There is nothing unusual about a police officer facing internal disciplinary proceedings despite not having been convicted. The test used to establish guilt in a criminal trial (beyond reasonable doubt) is of a far higher standard than that in a gross misconduct hearing (the balance of probabilities). However, that the CPS declined to prosecute W80 should have raised a flag for the IOPC. It meant that senior CPS lawyers did not think there was even a 'realistic prospect of conviction' - the threshold that must be crossed to bring a prosecution. The IOPC would counter that by saying that in criminal proceedings W80 would have to show only that he 'honestly' believed that he was in imminent danger in order for his self-defence argument to succeed, whereas in a disciplinary hearing the hurdle he faced would be higher: his 'honest' belief would also have to be judged to be 'reasonable', from an objective standpoint, for him to be cleared.


Scotland Yard and W80 said the IOPC had applied the wrong test (the 'civil law test') in determining whether there should be a gross misconduct hearing and launched judicial review proceedings. This complicated and highly technical legal matter was finally settled in July, when the UK Supreme Court ruled in the IOPC's favour. It had taken ten judges and five years to get to that point.


By that stage, the public inquiry had ended with Sir Clement Goldstone's conclusion that Jermaine Baker was "lawfully killed" and that it was "likely" that he did "move his hands towards his bag in a way that meant W80 honestly believed he was not complying with the instruction to place his hands on the dashboard." Sir Clement did not say whether W80's belief was 'reasonable' or not - that was not in his remit. But his methodical approach and precisely-worded observations about W80's conduct and actions should have provided the IOPC with a steer as to its next course of action. After all, in its closing submission, the watchdog had said that the "chairman's findings will have authority and be considered with great care".


Little sense


The decision the IOPC did reach, therefore, makes little sense. My impression is that, having taken a stance on W80 eight years ago and after fighting a long and bitter legal battle with the Met, the watchdog couldn't bring itself to call a halt to the gross misconduct action. But that is what it should have done.


Firstly, the legal fight was about much more than W80. As the IOPC itself has frequently been at pains to point out, it was a "landmark" case with "wider implications". In July 2020 the IOPC explained why it was continuing to contest it after losing in the High Court, saying, "We have appealed that decision because we believe this raises broader issues about police use of force and police accountability." The watchdog should 'bank' its victory in the Supreme Court and apply the principle that it now has top-level legal backing for in cases where there really is no prospect of accountability. That is not the situation here where there has been a far-reaching public inquiry with a series of unequivocal findings.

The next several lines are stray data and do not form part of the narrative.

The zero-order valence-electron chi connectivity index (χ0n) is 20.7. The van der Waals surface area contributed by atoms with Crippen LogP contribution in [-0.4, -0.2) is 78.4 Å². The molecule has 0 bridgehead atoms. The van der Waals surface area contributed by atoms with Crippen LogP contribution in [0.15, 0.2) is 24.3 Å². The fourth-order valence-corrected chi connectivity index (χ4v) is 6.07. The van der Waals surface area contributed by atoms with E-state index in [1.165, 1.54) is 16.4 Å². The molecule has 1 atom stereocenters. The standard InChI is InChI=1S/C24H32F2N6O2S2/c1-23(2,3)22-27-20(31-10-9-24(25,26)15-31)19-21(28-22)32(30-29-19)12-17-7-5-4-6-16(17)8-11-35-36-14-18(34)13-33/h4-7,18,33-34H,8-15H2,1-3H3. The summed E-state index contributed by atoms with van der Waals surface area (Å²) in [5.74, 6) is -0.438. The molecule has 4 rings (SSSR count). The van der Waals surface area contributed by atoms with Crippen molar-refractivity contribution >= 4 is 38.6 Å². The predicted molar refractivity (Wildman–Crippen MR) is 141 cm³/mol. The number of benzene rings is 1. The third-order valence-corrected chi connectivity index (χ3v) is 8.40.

Secondly, it is hard to see how a misconduct panel could determine whether or not W80's belief of "imminent danger" was "reasonable" or "unreasonable" without an appreciation of the situation he faced and the information he had at the time. That evidence was exhaustively scrutinised in the Public Inquiry; a number of factual findings were made by the Inquiry chairman; there was no criticism directed at W80. For a misconduct panel to reach a conclusion that his belief of imminent danger was "unreasonable" would require an almost complete unpicking of crucial parts of that evidence.


Finally, the time and resources put into holding a disciplinary hearing would be better spent on helping police forces across the country minimise the risks from armed operations. One of the watchdog's missions is to ensure "learning effects change". Why, then, does the IOPC not conduct a thematic review of firearms policing to ensure that the litany of failings in Operation Ankaa, identified by the Inquiry, and the report's 26 recommendations are acted upon? On its website, the IOPC lists a number of 'key areas' of its work but inexplicably, given how complex and high-risk they are, firearms operations are not one of them.


Impact


When the watchdog confirmed that W80 would face a gross misconduct hearing, its Acting Director General, Tom Whiting, said it had considered evidence from the public inquiry, asked those involved to make representations and sought "independent assurance".

Whiting said: "This isn’t a decision we have taken lightly, but we believe that it was the right decision in 2015 and remains so following the clear ruling from the Supreme Court".

The move was welcomed by Jermaine Baker's family who said they "strongly supported" a proposal for an outside constabulary to hold the hearing. Scotland Yard said it would "review" the decision and consider its "next steps" - which suggests further legal tussles lie ahead. Both sides have dug in and neither appears willing to budge.


In recent months, I, like many others, have been appalled at the Met's failure to root out racists, sex offenders and violent men from within its own ranks. Urgent reforms are needed to deal with "toxic cultures of bullying, racism, sexism and ableism" in the specialist firearms command, MO19, as described in Baroness Louise Casey's disturbing report. Scotland Yard's tendency to close ranks, put up the barriers and deny that it's ever at fault corrodes confidence. The force does get a lot of things wrong.


But in this case I think the Met is right. A gross misconduct hearing will sow more distrust between the force and the IOPC, entrenching attitudes and positions. It will not illuminate what happened on 11 December 2015 any more than the Inquiry did. It will cost hundreds of thousands of pounds more and drag on for months. And I very much doubt whether it will lead to the finding that Jermaine Baker's family understandably seek.


Sir Clement Goldstone said his Inquiry should serve as a "loud wake-up call". He directed that at the Met Commissioner in the hope he would deal with the failings in Operation Ankaa. But an alarm should sound at the IOPC, too: focus on where you can make the most impact, not the loudest noise.

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1 Comment


Sarah Rogers
Sarah Rogers
Oct 03, 2023

This piece is spot on. Sometimes organisations become entrenched in a position and can’t back down. The IOPC decision needs a fresh pair of eyes and someone with the nouse to consider the reputational impact for them of their decision.